The show opens with something akin to a drama trust exercise in which they all move around the stage, yelling “falling” as one of them drops and is caught just before crashing – with a comic moment to cap it off.

There are all kinds of impressive balancing acts along with a very funny strip-skipping routine, balloon-moulding, a strong-woman act in which the two ladies each lift a man from the audience to see who can hold them up the longest, and a breath-holding contest.

One of the men solves a Rubik’s Cube while standing on his head. (Someone should get him to duet with Hilary Cole, who solves a Rubik’s Cube while singing in her cabaret show O.C. Diva).

The climax is a routine where the men toss the two women around, throwing them skywards while holding their hands and feet as if airing a blanket, and using them like human skipping ropes.

Overall, it does feel as if  A Simple Space has one or two balancing acts too many (skillful though they are) but even so it’s a really engaging show.

A Simple Space plays in The Aurora as part of Sydney Festival until January 25

Next to Normal

Hayes Theatre Co, January 14

Natalie O'Donnell as Diana. Photo: suplied

Natalie O’Donnell as Diana. Photo: suplied

A musical about manic depression? The brave choice of subject matter was part of Next to Normal’s cachet when it debuted Off-Broadway and then moved to Broadway in 2009, winning three Tony Awards and the 2010 Pulitzer Prize for Drama.

For all the kudos, the musical by Tom Kitt (music) and Brian Yorkey (book and lyrics) is a flawed piece – though it is movingly performed in this production from Geelong’s Doorstep Arts.

The story centres on Diana (Natalie O’Donnell), a grief-stricken, suburban mother with bipolar disorder, and the impact this has on her husband Dan (Anthony Harkin), daughter Natalie (Kiane O’Farrell) and son Gabe (Brent Trotter).

It’s a dark show, and could do with a little more light among the shade – though the uplifting ending feels pat and unconvincing given all that has gone before. The way revelations are staggered during the piece, however, is cleverly done, adding punch to the drama.

The lyrics tend too often towards the platitudinous and the way grief is conflated with bipolar disorder feels a bit hazy, the explanation from one of the psychiatrists being that the condition can be triggered by a trauma.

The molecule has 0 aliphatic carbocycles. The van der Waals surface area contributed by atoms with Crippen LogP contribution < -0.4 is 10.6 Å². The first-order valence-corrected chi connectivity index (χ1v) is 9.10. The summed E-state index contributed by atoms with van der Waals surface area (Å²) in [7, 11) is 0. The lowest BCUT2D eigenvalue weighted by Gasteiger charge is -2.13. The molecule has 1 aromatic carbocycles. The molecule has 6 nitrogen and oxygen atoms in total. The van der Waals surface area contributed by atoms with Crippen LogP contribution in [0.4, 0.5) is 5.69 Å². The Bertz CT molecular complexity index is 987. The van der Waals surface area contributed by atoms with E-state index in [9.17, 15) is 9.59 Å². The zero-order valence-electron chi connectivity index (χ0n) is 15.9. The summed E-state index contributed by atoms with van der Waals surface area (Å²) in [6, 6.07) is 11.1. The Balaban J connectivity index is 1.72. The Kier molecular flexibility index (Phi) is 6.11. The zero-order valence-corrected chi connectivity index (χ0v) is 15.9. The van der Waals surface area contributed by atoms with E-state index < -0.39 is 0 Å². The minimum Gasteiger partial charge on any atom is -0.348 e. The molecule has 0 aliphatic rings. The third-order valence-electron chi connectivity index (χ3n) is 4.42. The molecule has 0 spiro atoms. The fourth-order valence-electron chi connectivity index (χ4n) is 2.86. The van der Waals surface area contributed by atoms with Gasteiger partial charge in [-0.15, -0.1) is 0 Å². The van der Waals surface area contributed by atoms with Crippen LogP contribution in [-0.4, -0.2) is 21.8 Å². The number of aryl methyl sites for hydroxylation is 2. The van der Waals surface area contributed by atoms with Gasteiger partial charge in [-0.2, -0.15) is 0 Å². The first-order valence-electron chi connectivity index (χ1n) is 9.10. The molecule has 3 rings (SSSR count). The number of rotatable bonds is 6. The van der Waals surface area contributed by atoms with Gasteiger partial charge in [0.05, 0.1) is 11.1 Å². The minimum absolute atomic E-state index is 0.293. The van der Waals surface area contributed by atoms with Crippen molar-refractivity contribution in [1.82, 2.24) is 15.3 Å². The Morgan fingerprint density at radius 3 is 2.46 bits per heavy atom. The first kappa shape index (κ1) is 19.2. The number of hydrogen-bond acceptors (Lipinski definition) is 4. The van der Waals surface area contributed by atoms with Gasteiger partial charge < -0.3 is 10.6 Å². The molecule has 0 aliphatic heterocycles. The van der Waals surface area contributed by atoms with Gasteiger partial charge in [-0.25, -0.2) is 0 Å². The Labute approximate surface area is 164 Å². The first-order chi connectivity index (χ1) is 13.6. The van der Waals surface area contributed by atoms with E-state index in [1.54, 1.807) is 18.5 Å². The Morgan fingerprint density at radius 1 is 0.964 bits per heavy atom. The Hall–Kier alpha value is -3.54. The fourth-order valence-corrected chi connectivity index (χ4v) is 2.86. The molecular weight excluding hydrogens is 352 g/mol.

The music ranges from rock to gentle ballads. Some of it works powerfully but at other times it feels somewhat relentless. The show is essentially sung-through and you can’t help feeling that some dialogue scenes would make for tighter, deeper storytelling and give the show more room to breathe.

So, not the greatest musical ever written. However, Darylin Ramondo directs a tight production that moved me more than the previous one I saw.

Her design (conceived with Jolyon James) has a suggestion of the film Dogville about it. Taking its cue from a comment Diana makes about her world being black, white and grey, the set is black with a few boxes and a table, onto which the performers draw their environment and vent their emotions with white chalk: an effective device.

Ramondo has also cast the production well. O’Donnell – who spent time with a lady suffering with bipolar as part of her research – is heartbreaking as Diana, portraying her pain and confusion as well as her defiant strength. With her petite frame she looks so slight and vulnerable at times, and then suddenly seems to blaze. She brings warmth and humanity to the role and her beautiful rendition of I Miss the Mountains – in which Diana sings of missing the highs and lows of her condition, which are evened out by her meds – is a highlight.

Harkin is also impressive as the stalwart, devoted but conflicted Dan, who is struggling more than he lets on. Clay Roberts brings an endearing playfulness to Henry, the loyal, stoner boyfriend of Natalie, sympathetically played by O’Farrell. Trotter brings powerful vocals to the role of Gabe, though his dark portrayal would benefit from a little more nuance. Alex Rathgeber is also in fine voice as the two doctors.

This is the first production of Next to Normal seen in Sydney (a production planned for the Capitol Theatre in 2012 didn’t happen) and therefore much anticipated. The show itself may not live up to expectations but the production itself makes it well worth a look.

Next to Normal plays at the Hayes Theatre Co until February 1

A version of this review ran in the Sunday Telegraph on January 18

Sweet Charity remount

Playhouse Theatre, Sydney Opera House, January 16

Verity Hunt-Ballard as Charity. Photo: Jeff Busby

Verity Hunt-Ballard as Charity. Photo: Jeff Busby

In February last year, the Hayes Theatre Co burst onto the Sydney musical theatre scene with a thrilling production of Sweet Charity directed by Dean Bryant and starring Verity Hunt-Ballard.

The ingeniously staged, dirtied-up, gritty take on the 1966 musical had audiences and critics raving (you will find my review on this blog) and three days after opening you couldn’t get a ticket for love nor money.